Tuscany

1 Farm stays
An eco-friendly land by nature

Three good reasons to choose a green holiday in Tuscany

The Tuscan Archipelago

The largest marine park in Europe

The springs of wellness

Spas and healing springs in many parts of the region

Chianti, canyons and clays

Nature and man in perfect harmony

Talking about Tuscany, it is difficult to choose where to start as this region has a historic, artistic and literary heritage that is unique in the world with more than 2000 years of history. From the Etruscans to the splendours of the Renaissance, countless towns and villages have been preserved and they are all worth visiting, from Monteriggioni to Pitigliano.

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One of the most amazing aspects of this region is the variety of landscapes and the beauty of its unspoilt nature.
Mount Amiata and Abetone, the Lunigiana area, the Apuan Alps and the Garfagnana valley are ideal starting places for those who love trekking and winter sports.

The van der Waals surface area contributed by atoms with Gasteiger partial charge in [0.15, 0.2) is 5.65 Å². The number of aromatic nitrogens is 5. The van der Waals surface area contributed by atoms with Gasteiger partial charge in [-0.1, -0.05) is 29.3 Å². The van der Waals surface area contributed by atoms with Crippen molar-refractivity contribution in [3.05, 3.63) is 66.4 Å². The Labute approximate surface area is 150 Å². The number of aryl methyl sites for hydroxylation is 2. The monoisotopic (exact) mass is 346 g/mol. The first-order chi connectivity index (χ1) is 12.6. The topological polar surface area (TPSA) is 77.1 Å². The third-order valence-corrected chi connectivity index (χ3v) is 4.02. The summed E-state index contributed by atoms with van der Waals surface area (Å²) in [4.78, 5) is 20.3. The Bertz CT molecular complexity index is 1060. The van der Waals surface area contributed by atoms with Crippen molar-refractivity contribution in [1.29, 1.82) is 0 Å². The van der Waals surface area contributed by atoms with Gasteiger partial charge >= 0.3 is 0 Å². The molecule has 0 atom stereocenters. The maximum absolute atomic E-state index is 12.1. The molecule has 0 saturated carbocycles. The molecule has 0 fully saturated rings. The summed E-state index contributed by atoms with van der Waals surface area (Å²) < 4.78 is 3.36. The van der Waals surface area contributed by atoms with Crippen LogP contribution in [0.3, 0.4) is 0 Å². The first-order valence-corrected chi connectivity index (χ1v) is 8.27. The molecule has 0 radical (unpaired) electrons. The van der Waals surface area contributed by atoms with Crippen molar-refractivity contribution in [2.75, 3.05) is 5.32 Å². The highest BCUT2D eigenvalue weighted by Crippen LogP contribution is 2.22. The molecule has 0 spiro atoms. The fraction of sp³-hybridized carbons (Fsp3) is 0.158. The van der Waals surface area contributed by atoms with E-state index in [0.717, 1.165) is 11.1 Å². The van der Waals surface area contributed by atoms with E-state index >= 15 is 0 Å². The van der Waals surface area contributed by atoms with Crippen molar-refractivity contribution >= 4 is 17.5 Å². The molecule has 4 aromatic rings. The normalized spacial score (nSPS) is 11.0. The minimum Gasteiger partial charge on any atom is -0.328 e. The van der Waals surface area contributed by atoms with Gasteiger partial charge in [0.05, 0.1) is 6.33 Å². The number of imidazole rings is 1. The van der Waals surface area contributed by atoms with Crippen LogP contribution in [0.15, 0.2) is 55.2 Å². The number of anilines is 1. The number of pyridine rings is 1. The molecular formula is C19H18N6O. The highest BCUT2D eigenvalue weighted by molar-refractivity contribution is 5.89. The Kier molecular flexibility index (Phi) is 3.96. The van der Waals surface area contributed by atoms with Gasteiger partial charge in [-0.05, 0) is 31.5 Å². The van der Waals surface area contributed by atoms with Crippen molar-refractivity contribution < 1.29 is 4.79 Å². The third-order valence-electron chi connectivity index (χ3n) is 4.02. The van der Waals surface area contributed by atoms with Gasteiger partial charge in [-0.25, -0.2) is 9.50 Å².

Slow tourism, food and wine tastings in Val D’Orcia, Lucchesia and on the rolling hills of Siena and Chianti.
And if you like swimming, you can dive in the Tyrrhenian Sea with 500 km of coasts and 20 Blue Flag resorts, a great example of excellence and sustainable tourism.

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Ospitalità Natura establishments in Tuscany

Organic farm stay
Advanced eco-sustainability

Bioagriturismo Il Cerreto

Complete sustainability Green location
Pomarance, TUSCANY
TripAdvisor: 4/5 Booking: 8.9/10
From € 60,00 per person

All places with Nature Hospitality in Tuscany

Pomarance

Pomarance is a village in Alta Val di Cecina which goes as far back as 1000 AD and still retains its ancient structure of a medieval town.

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In the surrounding areas, there are rural churches, remains of fortresses and the majestic Castle Sillana, buildings of historical value surrounded by landscapes of rare beauty. We strongly recommend two tours: The Nature Reserves of Berignone and Monterufoli with many forests, streams and remains of old mines and the grand tour of geothermal energy, a 140 km route in the area known as “Devil’s Valley” due to numerous natural geysers and a high level of geothermal activity. The land has been traditionally used for farming but also for the breeding of some native species such as the lamb of Pomarance and the small horse of Monterufolino. Close

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